6. The idea that you must close those that show up is great advice in a B2C environment. In a B2B environment, a first visit will not get you a close. A technical evangelism effort will never get a close. In these non-B2C situations, the need is to sell micro-conversions, and get sticky.

    Also be aware that you can SEO, all channels not just your website. It takes a server and a website to SEO your non-internet channels, but it can be done. Typically, it isn’t done, so marketing shifts to being internet facing only. If I give you a t-shirt, I’ll use the internet to know if the t-shirt worked. If i give you a print brochure, same deal.

    If you are a SaaS application, the application’s pages can likewise be analyzed via web analytics.

    Great article! Thanks!

    1. Thanks, David (@davidwlocke on twitter)!

      I completely agree that conversion (into a sale) is not the only metric you should track, and B2B interactions really highlight that.

      For buying processes that are more transient (or transactional) in nature, conversion is still the key metric. When you have a buying process that involves multiple stages of interaction, I agree that expecting a purchase on each visit is not the right expectation – even for B2C interactions, like buying a car. In those situations, defining additional goals (beyond conversion) is also important. Conversion is still important, although instead of tracking conversion-per-visit, you will get more insight from looking at conversion-per-visitor – combined with visits per conversion.

      As to “SEO-ing” non-website channels, I don’t think that makes sense. Measuring, monitoring, and reporting the effectiveness of other “get more people to the site” marketing channels is certainly important. But SEO (by definition) is specifically focused on increasing the effectiveness of traffic generated from search engines.

      Definitely a lot of analysis of user behavior that can be done with web applications (SaaS or otherwise), as well as any application. Getting insights from “measured behavior” is certainly important – just broader in scope than this article, which I tried to focus solely on SEO.

      Thanks again!

  7. Pingback: davemammen
  8. Pingback: johnpeltier
  9. Pingback: Mark Eting
  10. Scott,
    Like Jim, I agree that you’ve done a great job taking on an overlooked issue. It amazes me that product marketing doesn’t get more involved in making sure that all of its carefully crafted content is easily found by prospects. In fact, I would say that’s an important point to add to this discussion — you need to provide compelling content (and plenty of it) to keep B2B prospects coming to your site.

    I would also argue that there’s just as great an opportunity to draw prospects to your site during the initial “identify a need” stage. This is where companies can offer thought leadership articles, papers, blog posts, etc that convince prospects of the pressing need to address their issues. In fact, according to MarketingSherpa, prospects search on terms related to their problems far more often than they search on terms related to a solution so it’s a prime opportunity to connect with prospects early. The key, of course, is to find out what keywords prospects are searching on. IT marketers should check out a chart in the “The Google/TechTarget Research Project: How IT Pros Search Online During the Purchase Process” report (; it spells out what types of searches IT buyers conduct at different phases of the buying cycle.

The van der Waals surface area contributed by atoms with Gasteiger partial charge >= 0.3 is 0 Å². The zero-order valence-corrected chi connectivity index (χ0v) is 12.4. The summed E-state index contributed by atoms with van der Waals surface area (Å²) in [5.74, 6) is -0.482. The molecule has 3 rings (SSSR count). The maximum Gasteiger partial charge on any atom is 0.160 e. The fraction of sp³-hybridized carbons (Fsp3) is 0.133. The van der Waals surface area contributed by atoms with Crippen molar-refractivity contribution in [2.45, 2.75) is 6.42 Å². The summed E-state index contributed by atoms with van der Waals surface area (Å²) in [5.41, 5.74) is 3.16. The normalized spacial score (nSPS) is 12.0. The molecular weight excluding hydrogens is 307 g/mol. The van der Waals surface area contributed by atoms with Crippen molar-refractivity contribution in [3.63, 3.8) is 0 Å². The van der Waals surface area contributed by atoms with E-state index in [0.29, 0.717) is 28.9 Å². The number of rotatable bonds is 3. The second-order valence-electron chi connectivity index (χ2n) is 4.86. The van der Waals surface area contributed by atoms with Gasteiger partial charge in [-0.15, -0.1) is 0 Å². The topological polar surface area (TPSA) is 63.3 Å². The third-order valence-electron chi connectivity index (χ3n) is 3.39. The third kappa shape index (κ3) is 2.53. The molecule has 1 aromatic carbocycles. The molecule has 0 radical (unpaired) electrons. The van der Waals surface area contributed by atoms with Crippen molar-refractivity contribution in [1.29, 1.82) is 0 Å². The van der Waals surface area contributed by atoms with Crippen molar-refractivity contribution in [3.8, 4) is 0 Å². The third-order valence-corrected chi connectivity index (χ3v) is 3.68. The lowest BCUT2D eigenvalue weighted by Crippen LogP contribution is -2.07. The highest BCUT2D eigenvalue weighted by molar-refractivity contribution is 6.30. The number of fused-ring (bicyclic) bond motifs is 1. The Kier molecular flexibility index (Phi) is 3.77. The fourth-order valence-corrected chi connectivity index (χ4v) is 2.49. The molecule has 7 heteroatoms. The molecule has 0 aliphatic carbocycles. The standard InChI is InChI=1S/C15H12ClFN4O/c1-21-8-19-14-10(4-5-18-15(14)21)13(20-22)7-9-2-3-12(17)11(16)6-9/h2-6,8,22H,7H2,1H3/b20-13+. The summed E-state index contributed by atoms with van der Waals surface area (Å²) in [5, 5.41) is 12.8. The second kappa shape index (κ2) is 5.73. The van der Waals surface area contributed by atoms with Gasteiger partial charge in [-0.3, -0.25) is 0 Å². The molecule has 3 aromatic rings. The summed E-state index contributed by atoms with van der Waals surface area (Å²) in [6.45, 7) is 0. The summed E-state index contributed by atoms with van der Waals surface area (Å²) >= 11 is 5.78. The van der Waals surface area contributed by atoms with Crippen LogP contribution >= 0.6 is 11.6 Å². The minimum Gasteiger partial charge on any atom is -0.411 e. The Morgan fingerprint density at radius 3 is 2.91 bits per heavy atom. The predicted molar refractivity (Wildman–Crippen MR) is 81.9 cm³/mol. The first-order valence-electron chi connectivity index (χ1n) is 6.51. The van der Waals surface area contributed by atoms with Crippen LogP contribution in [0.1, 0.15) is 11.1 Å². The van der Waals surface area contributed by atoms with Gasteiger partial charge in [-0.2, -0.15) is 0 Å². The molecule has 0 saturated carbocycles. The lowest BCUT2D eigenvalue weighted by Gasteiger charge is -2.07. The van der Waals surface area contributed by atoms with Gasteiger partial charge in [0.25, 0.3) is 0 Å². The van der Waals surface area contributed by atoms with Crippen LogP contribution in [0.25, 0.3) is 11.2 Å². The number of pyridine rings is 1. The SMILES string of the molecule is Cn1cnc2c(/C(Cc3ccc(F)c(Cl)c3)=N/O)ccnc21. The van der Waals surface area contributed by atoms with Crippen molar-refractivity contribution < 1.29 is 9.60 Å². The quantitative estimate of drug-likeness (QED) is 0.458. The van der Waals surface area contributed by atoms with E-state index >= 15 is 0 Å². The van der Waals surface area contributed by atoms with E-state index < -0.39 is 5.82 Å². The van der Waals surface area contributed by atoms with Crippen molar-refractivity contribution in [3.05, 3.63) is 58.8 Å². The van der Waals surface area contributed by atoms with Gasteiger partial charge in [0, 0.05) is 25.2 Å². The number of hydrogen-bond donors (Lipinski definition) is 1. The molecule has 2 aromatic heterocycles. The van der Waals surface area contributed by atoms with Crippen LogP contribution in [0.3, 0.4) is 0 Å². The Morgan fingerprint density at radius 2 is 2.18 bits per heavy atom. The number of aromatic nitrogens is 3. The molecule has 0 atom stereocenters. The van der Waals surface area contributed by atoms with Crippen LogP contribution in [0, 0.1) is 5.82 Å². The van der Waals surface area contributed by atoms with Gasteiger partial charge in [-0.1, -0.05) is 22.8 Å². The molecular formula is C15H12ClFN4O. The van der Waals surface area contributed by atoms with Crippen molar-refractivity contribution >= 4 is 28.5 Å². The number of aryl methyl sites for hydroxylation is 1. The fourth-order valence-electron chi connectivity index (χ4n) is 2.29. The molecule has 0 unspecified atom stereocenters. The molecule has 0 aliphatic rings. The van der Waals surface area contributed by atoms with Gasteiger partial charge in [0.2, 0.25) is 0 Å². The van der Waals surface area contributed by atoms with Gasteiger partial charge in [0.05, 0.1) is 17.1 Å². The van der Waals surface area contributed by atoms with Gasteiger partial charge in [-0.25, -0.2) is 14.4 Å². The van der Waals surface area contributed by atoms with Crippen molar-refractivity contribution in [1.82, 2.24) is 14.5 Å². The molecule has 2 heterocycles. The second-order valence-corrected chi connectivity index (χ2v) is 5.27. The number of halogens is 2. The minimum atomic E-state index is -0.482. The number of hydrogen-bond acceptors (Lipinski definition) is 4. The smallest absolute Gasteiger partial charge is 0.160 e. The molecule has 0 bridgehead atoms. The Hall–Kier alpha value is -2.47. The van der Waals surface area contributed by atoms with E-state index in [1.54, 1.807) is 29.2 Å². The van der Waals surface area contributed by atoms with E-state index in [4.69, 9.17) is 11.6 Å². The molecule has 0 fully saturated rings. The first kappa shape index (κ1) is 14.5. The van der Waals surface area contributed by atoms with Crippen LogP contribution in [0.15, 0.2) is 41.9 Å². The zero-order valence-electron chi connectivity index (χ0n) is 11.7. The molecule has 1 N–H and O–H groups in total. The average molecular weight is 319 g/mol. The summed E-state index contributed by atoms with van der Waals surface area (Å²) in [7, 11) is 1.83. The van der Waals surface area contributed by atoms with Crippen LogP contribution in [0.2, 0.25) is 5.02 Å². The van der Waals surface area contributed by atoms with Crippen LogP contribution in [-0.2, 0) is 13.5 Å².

Thanks for the great post!


    1. Stephanie (@StephanieTilton on twitter), you (and Brent, but you were first) get the latest “wish I wrote that” award from me.

      As product managers, it is critical that we focus on market problems, not their solutions. You addressed that brilliantly in the SEO context – with a focus on the keywords that help us attract people who are looking to solve the problems we care about.

  11. Tyner:

    Great post. I like your systematic and practical approach. It often amazes me to see the great conflict between brand and product managers who are so concerned about positioning and the word of key product attributes and SEO analysts (often me:)) who try to educate them that the greatest positioning in the word is not worth much if your prospect can’t find you.

    Further, having a deep understanding of the market for search terms can provide a valuable source of market research for future development.

    I look forward to following more of your posts.


    1. Hey, Thanks, Brent (@smokejumper on twitter)!

      Great point about how SEO is not just a “get traffic” tool, but also a component of engagement with your customers. You can fret over positioning, but as you point out – there’s an opportunity to leverage SEO as a “channel” for folks to discover your products, in the context of that positioning.

      You also really touched on a key element from a product management perspective (as did Stephanie) – keywords are not just phrases that describe your products. There are also keywords / phrases that describe the problems that prospective customers can address with your products. Understanding those keywords is yet another avenue of understanding the problem space you’re addressing with your products.


  12. On using web analytics to measure all marketing channels, SEO has pushed marketing budgets towards web-only approaches, because only SEO and web-based communications can be measured, aka prove their ROI. This has led to a reduction in spending across many channels. Designing measurement is not just about measuring the easy stuff, or designing metrics. You need to design your entire decision support system from sensors to fusion to decision.

    The point here is that all communications channels carrying product communications are “in offer.”

    As for keywords, dealing with translation forces you to deal with translation memory, and some notions around terminology and language planning. These decisions follow ontology or concept capture. These decisions are pre-UML, prior to application design type issues. They link to things like the mission statement. This terminology provides a starting place for the development of keyword inventories. It also implies that marketing can start their efforts very early and in tandem with development, instead of being a trailing process that begins after the code is thrown over the wall.

  13. Pingback: Scott Sehlhorst
  14. Pingback: David W. Locke
  15. Pingback: gopalshenoy

Leave a Reply

Your email address will not be published. Required fields are marked *

This site uses Akismet to reduce spam. Learn how your comment data is processed.